Today's a notable day for Capital Region book nerds because it's the opening of the Saratoga Springs location of the Northshire Bookstore. The 9,000-square-foot store on Broadway in the heart of downtown is just the second location for the much-admired Manchester, Vermont independent.
The last decade or so has been tough on book publishers and bookstores. The big national chain stores have either fallen (Borders) or are teetering (Barnes & Noble). The rise of e-readers has cut into sales of hard-copy books. And Amazon and Apple have been engaged in various attempts to control the pricing of books.
Given all that, we were curious why -- and how -- someone would open a new bookstore. So we stopped by the Saratoga Northshire location on Friday to get a peek at the new store, and talk with co-owner Chris Morrow about why they picked Saratoga Springs, how they made it happen, e-readers, and the future of the bookstore.
There are a handful of large-format photos above -- scroll all the way up. The photos are from this past Friday as the store was still being set up.
You're well established in Vermont, in Manchester, 30some years now. Why open in Saratoga?
Saratoga has a real need for a good bookstore. When they lost their Borders bookstore two or three years ago, I kept getting emails and letters from people asking me to look at opening a store here. And I ignored the first few. And then after a while, there was a pattern. So I thought I'd come over and just look around, because I hadn't been here in a long, long time. And I was immediately impressed with the city and the people. And thought there might be an opportunity here.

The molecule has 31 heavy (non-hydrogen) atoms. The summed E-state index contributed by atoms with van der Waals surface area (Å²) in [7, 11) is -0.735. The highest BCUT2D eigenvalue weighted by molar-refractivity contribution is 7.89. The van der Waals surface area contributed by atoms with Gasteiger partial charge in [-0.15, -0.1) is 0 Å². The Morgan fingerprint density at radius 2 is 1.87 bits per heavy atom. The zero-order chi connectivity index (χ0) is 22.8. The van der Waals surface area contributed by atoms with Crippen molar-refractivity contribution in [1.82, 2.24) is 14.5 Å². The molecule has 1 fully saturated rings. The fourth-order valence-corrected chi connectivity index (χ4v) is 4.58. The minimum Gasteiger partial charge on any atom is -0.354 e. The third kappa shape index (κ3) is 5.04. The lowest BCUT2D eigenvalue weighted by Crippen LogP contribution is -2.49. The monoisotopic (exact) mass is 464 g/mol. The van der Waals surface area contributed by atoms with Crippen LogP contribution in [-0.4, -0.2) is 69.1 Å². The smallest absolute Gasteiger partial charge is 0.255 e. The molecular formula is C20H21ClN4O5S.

So I started researching and writing a business plan and talking with lots of people. And became convinced that Saratoga Springs could support a good, large, high-quality independent bookstore.
What was it about Saratoga that convinced you?
A combination of the demographics, the traffic here, the growth here, and the interests of people. It's clearly an erudite and artistic community. There are a lot of arts organizations. There's a lot of diverse customer bases -- we have the locals, we have tourists, we have the track, we have GlobalFoundries which is bringing people to town, and then the City Center which brings people in regularly. So for a bookstore to survive in this day and age, you need a diverse customer base. And Saratoga really has that.
I hope. (laughs)
You mentioned that people in the community have reached out to you. And a lot of people have really rallied to get the store to come here. How important was that in your decision?
That was absolutely essential. In fact, half the money to get this place open came from community members because I didn't have the money to open this store. So I kind of modeled my fundraising after some businesses in Vermont. So I have over 30 local investors in the store.
So that was another test of whether this was going to work or not, was whether I could raise the money locally. If I couldn't raise the money, it wouldn't happen. And that was just another indication that there was interest and enthusiasm for this venture at this point in time.
[Morrow says the cost of opening the Saratoga location -- including the inventory -- is over $1 million.]
The publishing industry has been changing and struggling for going on a decade now. How would you describe the state of the bookstore business now?
It's been extremely dynamic. In the last year or two it's started to stabilize a little bit in the sense that there's some growth in independent bookstores around the country. The growth curve of electronic books has slowed very dramatically, and plateaued in some categories and some publishers. So that was really the the big moving question for a lot of physical stores, just how much of the business was going to go all digital and how much was going to stay in print. You still have around 70 percent of the business nationwide as print books.